Monday had begun with the first round of speeches, where the members of Group 1 were given their chance to voice how they could make a change in the problematic aspects that coincided with the education in South Africa. Many different points were raised, but the most evident issue, as portrayed by the speeches, seemed to be that the system of education poses a limit to individual creativity and divergent thinking amongst learners. Our guest speaker, Professor E. Schwella, Professor of Public Leadership at Stellenbosch University, thereafter provided his insight on education, stating that the objective of teaching is supposed to comprise of the stimulation of both creativity and analytical thinking within young minds, therefore creating a balance between these two important factors. The rest of the day allowed for us to unwind from the conference procedures, as we made our trip to the Zeitz Mocaa contemporary art museum. It was particularly eye opening to see how world issues such as racism and even global warming are noticed by many modern-day South African artists, and how art is, in fact, an essential medium for expressing these global issues. On arrival back to Hoërskool Jan van Riebeeck, we were given an hour to rest before our Konferensiekonsert, where many unexpected talents were given the platform to surface from amongst our Youth Leaders. The performances ranged from ukulele players to pianists, while even a few vocalists were given their moment to shine. The night had ended when all 50 of us spontaneously decided to showcase our very own rendition of “Sweet Caroline” by Neil Diamond, much to the enjoyment of Mr Desmond Smith, Group Leader of the Social Group, who was first to join in the fun. So in all, the whole Konferensiekonsert had definitely given us something to look back on, and may even be deemed the most entertaining night of the week.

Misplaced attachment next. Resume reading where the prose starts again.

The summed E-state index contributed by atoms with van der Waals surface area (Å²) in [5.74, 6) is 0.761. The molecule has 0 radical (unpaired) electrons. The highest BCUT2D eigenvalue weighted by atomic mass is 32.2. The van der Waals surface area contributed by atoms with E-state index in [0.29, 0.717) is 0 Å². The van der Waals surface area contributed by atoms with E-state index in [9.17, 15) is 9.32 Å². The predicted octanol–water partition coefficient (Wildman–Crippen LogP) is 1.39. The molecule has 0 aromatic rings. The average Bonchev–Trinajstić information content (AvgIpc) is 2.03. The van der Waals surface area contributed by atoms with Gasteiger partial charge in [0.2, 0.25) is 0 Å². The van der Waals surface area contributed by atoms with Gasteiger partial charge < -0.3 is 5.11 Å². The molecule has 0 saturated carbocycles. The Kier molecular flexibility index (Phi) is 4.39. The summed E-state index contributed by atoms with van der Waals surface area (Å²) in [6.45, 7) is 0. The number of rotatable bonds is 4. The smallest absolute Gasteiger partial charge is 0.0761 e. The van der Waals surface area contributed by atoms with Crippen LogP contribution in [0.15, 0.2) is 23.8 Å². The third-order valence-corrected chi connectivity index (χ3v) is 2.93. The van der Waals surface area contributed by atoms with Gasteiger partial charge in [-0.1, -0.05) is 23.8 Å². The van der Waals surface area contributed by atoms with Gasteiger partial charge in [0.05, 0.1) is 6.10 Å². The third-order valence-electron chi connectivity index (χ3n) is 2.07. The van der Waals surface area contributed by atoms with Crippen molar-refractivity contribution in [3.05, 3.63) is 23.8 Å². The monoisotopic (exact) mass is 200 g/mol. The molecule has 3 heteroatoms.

During Tuesday’s visit to the beautiful Stellenbosch University, we were given a tour of the university campus by the readily available staff members, as well as insight on the perks of university life. Professor Gillian Ardense, Professor in Nuclear Physics, had also given us insight on the future of the world in the hands of artificial intelligence, as well as the changes that the Fourth Industrial Revolution promises for the youth of today. The day’s proceedings had also given us the opportunity to listen to Group 2’s take on how the youth could have a say in their own future from a social perspective, with problematic aspects such as unemployment and inadequate housing, as well as issues related to overpopulation through immigration being raised. Following the speeches, we had been given the chance to have a group debate on how these issues can be resolved. Our day ended with a trip to Byerskloof Wynplaas for dinner, where we had been accompanied by the staff of Stellenbosch University.